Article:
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This blog provides commentary on interesting geological events occurring around the world in the context of my own work. This work is, broadly, geological fluid dynamics. The events that I highlight here are those that resonate with my professional life and ideas, and my goal is to interpret them in the context of ideas I've developed in my research. The blog does not represent any particular research agenda. It is written on a personal basis and does not seek to represent the University of Illinois, where I am a professor of geology and physics. Enjoy Geology in Motion! I would be glad to be alerted to geologic events of interest to post here! I hope that this blog can provide current event materials that will make geology come alive.

Banner image is by Ludie Cochrane..

Susan Kieffer can be contacted at s1kieffer at gmail.com


Wednesday, February 20, 2019


Wave Rock, southwestern Australia: 14-15 meters high, 110 meters long. This feature is on the north side of "Hyden Rock", a hill made of granite.  The hill is an "inselberg" (also called a monadnock), an isolated small mountain rising from a virtually level plain. The word "inselberg" comes from German and means "island mountain." They are common in Africa.
     The indigenous people of south western Australia are the Ballardong people. In their Dreamtime, the rock was created by the Rainbow Serpent after she drank all of the water in the land. She became bloated and dragged her swollen body over the land, leaving Wave Rock in her wake. The dreaming trail of this story extends from the south coast near Augusta to the northeast to the Great Victoria Desert.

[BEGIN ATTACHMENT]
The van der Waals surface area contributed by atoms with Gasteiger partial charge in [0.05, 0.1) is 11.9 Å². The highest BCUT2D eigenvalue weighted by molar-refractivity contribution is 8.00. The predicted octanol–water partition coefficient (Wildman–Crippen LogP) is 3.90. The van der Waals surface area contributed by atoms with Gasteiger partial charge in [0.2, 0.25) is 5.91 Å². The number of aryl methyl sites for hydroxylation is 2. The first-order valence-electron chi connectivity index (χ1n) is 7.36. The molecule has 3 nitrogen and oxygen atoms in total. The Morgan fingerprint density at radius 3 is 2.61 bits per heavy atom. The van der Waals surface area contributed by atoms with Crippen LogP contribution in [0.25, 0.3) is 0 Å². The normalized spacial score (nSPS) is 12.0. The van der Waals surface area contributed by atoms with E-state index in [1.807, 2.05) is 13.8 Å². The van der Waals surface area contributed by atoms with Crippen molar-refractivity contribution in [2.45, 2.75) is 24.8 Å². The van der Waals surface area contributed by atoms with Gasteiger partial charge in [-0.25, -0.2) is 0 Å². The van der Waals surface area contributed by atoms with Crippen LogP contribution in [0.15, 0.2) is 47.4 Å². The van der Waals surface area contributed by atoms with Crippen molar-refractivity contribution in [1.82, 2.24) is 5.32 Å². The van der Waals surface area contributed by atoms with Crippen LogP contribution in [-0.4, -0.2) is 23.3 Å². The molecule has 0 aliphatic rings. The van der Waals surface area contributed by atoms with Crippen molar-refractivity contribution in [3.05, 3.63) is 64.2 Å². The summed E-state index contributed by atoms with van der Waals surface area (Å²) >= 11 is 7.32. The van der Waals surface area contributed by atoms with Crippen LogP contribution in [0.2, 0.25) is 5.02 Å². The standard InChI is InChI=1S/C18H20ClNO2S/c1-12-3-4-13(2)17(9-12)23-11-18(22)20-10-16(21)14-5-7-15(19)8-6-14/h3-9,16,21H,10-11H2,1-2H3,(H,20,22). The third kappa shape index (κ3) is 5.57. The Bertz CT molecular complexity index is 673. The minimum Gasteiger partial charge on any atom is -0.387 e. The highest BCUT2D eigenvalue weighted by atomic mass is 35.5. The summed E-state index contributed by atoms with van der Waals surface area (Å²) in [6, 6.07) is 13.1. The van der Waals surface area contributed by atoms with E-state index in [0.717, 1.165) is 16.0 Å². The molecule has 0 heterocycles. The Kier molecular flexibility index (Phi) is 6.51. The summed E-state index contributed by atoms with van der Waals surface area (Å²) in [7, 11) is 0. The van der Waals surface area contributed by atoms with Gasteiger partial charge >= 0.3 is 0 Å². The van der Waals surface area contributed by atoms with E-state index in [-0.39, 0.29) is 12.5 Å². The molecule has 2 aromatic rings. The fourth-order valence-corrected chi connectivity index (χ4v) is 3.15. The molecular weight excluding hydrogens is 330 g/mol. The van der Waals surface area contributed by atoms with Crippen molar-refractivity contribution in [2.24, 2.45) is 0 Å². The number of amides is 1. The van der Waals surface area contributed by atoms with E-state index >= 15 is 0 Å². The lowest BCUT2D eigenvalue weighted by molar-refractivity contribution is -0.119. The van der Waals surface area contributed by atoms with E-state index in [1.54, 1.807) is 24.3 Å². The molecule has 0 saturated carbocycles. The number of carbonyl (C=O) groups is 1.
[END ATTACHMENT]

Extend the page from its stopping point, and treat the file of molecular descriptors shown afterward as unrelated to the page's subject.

Wave Rock is part of Hyden Rock, a 2.63 billion year-old monzogranite (reference from Wiki). The inselberg consists of three domes, two of which are separated by a valley now filled with a reservoir. Between 100-130 million years ago, granite bedrock was fractured and altered by weathering to varying depths by a process known as lateritisation (a process that occurs in hot wet climates and produces a weathered product rich in iron and aluminum). This process formed
underground pods or domes of solid unweathered granite separated by deeply weathered fragments of granite. Erosion then exposed these domes to become what is now Hayden Rock. Geomorphologists call features like Wave Rock a "flared slope,"a bedrock surface that is concave-upward. Chemical weathering around the base of an inselberg preferentially develops at the base, producing a weathered and disaggregated zone.  When the land surface around the buried inselberg is then exposed as the land surface is lowered, this disaggregated zone is easily eroded, leaving the flared slope of Wave Rock.
     A wall on top was built in the 1920's to guide rainwater (in this very arid area) toward the Hyden Humps Dam.

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